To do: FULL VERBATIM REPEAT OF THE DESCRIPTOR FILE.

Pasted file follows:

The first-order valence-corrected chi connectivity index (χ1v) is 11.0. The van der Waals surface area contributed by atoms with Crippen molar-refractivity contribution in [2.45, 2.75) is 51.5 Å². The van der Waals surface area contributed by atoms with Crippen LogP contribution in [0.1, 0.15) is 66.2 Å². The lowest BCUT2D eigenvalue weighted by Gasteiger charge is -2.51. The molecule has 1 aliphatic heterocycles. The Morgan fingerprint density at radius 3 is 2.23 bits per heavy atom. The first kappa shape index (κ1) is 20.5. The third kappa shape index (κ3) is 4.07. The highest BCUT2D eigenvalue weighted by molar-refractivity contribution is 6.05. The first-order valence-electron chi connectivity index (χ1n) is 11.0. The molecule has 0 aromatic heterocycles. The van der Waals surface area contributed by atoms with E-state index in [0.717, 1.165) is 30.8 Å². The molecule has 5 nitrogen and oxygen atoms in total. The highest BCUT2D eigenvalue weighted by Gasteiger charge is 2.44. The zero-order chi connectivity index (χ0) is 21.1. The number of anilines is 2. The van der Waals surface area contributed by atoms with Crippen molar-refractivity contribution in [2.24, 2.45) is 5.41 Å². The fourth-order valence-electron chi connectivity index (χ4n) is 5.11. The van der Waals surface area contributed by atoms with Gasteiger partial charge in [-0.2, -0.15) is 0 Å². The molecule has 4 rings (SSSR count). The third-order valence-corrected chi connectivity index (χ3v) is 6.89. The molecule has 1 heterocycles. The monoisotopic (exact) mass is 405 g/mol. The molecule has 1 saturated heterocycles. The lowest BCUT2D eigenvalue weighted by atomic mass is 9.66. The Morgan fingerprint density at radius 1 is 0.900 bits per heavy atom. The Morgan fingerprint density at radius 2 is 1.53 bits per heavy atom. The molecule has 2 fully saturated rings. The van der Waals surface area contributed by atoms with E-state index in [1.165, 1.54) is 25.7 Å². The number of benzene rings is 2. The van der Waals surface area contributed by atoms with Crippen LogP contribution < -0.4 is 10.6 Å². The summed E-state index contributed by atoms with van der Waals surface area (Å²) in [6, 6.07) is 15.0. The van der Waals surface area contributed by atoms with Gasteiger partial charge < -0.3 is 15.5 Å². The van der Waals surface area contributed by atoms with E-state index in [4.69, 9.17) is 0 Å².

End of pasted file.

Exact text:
The first-order valence-corrected chi connectivity index (χ1v) is 11.0. The van der Waals surface area contributed by atoms with Crippen molar-refractivity contribution in [2.45, 2.75) is 51.5 Å². The van der Waals surface area contributed by atoms with Crippen LogP contribution in [0.1, 0.15) is 66.2 Å². The lowest BCUT2D eigenvalue weighted by Gasteiger charge is -2.51. The molecule has 1 aliphatic heterocycles. The Morgan fingerprint density at radius 3 is 2.23 bits per heavy atom. The first kappa shape index (κ1) is 20.5. The third kappa shape index (κ3) is 4.07. The highest BCUT2D eigenvalue weighted by molar-refractivity contribution is 6.05. The first-order valence-electron chi connectivity index (χ1n) is 11.0. The molecule has 0 aromatic heterocycles. The van der Waals surface area contributed by atoms with E-state index in [0.717, 1.165) is 30.8 Å². The molecule has 5 nitrogen and oxygen atoms in total. The highest BCUT2D eigenvalue weighted by Gasteiger charge is 2.44. The zero-order chi connectivity index (χ0) is 21.1. The number of anilines is 2. The van der Waals surface area contributed by atoms with Crippen molar-refractivity contribution in [2.24, 2.45) is 5.41 Å². The fourth-order valence-electron chi connectivity index (χ4n) is 5.11. The van der Waals surface area contributed by atoms with Gasteiger partial charge in [-0.2, -0.15) is 0 Å². The molecule has 4 rings (SSSR count). The third-order valence-corrected chi connectivity index (χ3v) is 6.89. The molecule has 1 heterocycles. The monoisotopic (exact) mass is 405 g/mol. The molecule has 1 saturated heterocycles. The lowest BCUT2D eigenvalue weighted by atomic mass is 9.66. The Morgan fingerprint density at radius 1 is 0.900 bits per heavy atom. The Morgan fingerprint density at radius 2 is 1.53 bits per heavy atom. The molecule has 2 fully saturated rings. The van der Waals surface area contributed by atoms with E-state index in [1.165, 1.54) is 25.7 Å². The number of benzene rings is 2. The van der Waals surface area contributed by atoms with Crippen LogP contribution < -0.4 is 10.6 Å². The summed E-state index contributed by atoms with van der Waals surface area (Å²) in [6, 6.07) is 15.0. The van der Waals surface area contributed by atoms with Gasteiger partial charge < -0.3 is 15.5 Å². The van der Waals surface area contributed by atoms with E-state index in [4.69, 9.17) is 0 Å².